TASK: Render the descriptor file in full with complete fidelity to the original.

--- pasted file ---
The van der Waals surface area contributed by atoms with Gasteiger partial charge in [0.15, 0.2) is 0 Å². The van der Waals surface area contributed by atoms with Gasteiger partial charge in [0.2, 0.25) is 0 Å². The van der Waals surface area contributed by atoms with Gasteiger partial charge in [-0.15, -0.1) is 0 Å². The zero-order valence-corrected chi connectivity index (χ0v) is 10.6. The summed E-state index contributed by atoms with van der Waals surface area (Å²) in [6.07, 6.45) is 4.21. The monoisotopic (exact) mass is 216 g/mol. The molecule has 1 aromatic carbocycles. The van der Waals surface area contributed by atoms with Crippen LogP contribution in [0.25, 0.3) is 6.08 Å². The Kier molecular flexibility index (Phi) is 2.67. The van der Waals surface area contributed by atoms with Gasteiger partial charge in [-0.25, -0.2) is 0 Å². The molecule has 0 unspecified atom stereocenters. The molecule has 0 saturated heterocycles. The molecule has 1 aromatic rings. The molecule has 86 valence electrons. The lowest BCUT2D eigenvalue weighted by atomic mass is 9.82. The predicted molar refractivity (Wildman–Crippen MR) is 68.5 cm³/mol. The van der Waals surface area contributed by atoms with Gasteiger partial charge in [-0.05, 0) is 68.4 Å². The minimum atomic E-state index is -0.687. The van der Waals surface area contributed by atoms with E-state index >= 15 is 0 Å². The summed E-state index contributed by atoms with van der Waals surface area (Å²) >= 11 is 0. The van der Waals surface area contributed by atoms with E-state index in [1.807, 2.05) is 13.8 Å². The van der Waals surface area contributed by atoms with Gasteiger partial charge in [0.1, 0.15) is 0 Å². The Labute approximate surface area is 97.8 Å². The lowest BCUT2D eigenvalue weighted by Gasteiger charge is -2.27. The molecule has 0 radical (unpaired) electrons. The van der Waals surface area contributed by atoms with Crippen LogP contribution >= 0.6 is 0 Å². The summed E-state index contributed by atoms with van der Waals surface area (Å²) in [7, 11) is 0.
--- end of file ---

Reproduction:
The van der Waals surface area contributed by atoms with Gasteiger partial charge in [0.15, 0.2) is 0 Å². The van der Waals surface area contributed by atoms with Gasteiger partial charge in [0.2, 0.25) is 0 Å². The van der Waals surface area contributed by atoms with Gasteiger partial charge in [-0.15, -0.1) is 0 Å². The zero-order valence-corrected chi connectivity index (χ0v) is 10.6. The summed E-state index contributed by atoms with van der Waals surface area (Å²) in [6.07, 6.45) is 4.21. The monoisotopic (exact) mass is 216 g/mol. The molecule has 1 aromatic carbocycles. The van der Waals surface area contributed by atoms with Crippen LogP contribution in [0.25, 0.3) is 6.08 Å². The Kier molecular flexibility index (Phi) is 2.67. The van der Waals surface area contributed by atoms with Gasteiger partial charge in [-0.25, -0.2) is 0 Å². The molecule has 0 unspecified atom stereocenters. The molecule has 0 saturated heterocycles. The molecule has 1 aromatic rings. The molecule has 86 valence electrons. The lowest BCUT2D eigenvalue weighted by atomic mass is 9.82. The predicted molar refractivity (Wildman–Crippen MR) is 68.5 cm³/mol. The van der Waals surface area contributed by atoms with Gasteiger partial charge in [-0.05, 0) is 68.4 Å². The minimum atomic E-state index is -0.687. The van der Waals surface area contributed by atoms with E-state index >= 15 is 0 Å². The summed E-state index contributed by atoms with van der Waals surface area (Å²) >= 11 is 0. The van der Waals surface area contributed by atoms with E-state index in [1.807, 2.05) is 13.8 Å². The van der Waals surface area contributed by atoms with Gasteiger partial charge in [0.1, 0.15) is 0 Å². The Labute approximate surface area is 97.8 Å². The lowest BCUT2D eigenvalue weighted by Gasteiger charge is -2.27. The molecule has 0 radical (unpaired) electrons. The van der Waals surface area contributed by atoms with Crippen LogP contribution >= 0.6 is 0 Å². The summed E-state index contributed by atoms with van der Waals surface area (Å²) in [7, 11) is 0.